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Intersectionality, Media and Conflict


Admission requirements

Required course(s):

None, but Introduction to Gender Studies is recommended.


**Please note this course was formerly titled: Gender, Media & Conflict.***

Conflict is an integral feature of human interaction. Not necessarily fought by armed force on a battlefield, it may also take place in the political arena, on a city square or a picket line. Wherever conflict takes place, one of its elements is the battle for public opinion. This is where social categories like gender, race, and socio-economic class constitute a powerful arsenal. These cultural constructs are sometimes weaponized to influence public opinion and the outcome of conflicts.

Whoever represents a conflict, be it a party to the conflict, an 'outside' observer, or a media professional, their representation of gender, race and other social categories should be understood intersectionally. Race, for instance, does not stand alone as a cultural construct, any more than gender or social class do. These categories overlap with, reinforce, and influence each other in a variety of ways. Therefore, we will study how gender, race, class, and other categories intersect. Students who take Intersectionality, Media and Conflict will work together in small groups to explore various media representations of conflicts, with an eye to understanding how they are manipulated, simplified and represented.

Course Objectives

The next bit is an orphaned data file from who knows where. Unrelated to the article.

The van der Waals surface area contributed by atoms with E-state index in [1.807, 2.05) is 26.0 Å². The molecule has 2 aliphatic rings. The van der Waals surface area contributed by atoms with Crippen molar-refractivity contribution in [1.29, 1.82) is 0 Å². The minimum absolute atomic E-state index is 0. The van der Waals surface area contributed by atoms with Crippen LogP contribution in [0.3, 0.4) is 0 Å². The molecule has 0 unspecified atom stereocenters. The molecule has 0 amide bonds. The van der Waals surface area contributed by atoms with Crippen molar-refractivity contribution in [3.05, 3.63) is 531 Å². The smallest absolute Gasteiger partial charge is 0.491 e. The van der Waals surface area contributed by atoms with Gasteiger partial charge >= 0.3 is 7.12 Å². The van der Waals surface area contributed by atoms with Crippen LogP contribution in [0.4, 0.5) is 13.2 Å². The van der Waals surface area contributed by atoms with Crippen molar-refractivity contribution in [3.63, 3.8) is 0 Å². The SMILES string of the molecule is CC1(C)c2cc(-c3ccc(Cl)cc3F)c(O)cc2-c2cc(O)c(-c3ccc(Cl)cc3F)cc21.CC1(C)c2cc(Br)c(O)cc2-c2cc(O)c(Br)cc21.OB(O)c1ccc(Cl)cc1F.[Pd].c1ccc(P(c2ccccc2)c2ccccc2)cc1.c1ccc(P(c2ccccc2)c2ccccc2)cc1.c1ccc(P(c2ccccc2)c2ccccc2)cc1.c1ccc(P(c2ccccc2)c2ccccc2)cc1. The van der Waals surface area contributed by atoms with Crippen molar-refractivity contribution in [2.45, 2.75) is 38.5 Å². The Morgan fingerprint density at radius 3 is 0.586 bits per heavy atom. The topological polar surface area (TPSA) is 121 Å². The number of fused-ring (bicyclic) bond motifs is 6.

Intersectionality, Media and Conflict will enable students to recognize cultural identity constructs in the mass media and to understand the interplay between them. Students will explore specific cases from several countries and regions and discover how this complex interrelationship can exacerbate conflict or, in some cases, offer ways to resolve differences.


Timetables for courses offered at Leiden University College in 2023-2024 will be published on this page of the e-Prospectus.

Mode of instruction

This course will consist of a combination of lectures, critical media viewing, discussion and out-of-class assignments. Discussion will often focus on media productions and their representations of gender. Some reading material will be distributed during the course. Students should be prepared to critically, openly and constructively discuss the assigned reading, their own work and the work of others in class. There will be both individual and group assignments.

Assessment Method

Essay 1: 30%
Essay 2: 40%
Group presentation: 20%
Participation: 10%

Reading list



Courses offered at Leiden University College (LUC) are usually only open to LUC students and LUC exchange students. Leiden University students who participate in one of the university’s Honours tracks or programmes may register for one LUC course, if availability permits. Registration is coordinated by the Education Coordinator,


Robert Chesal,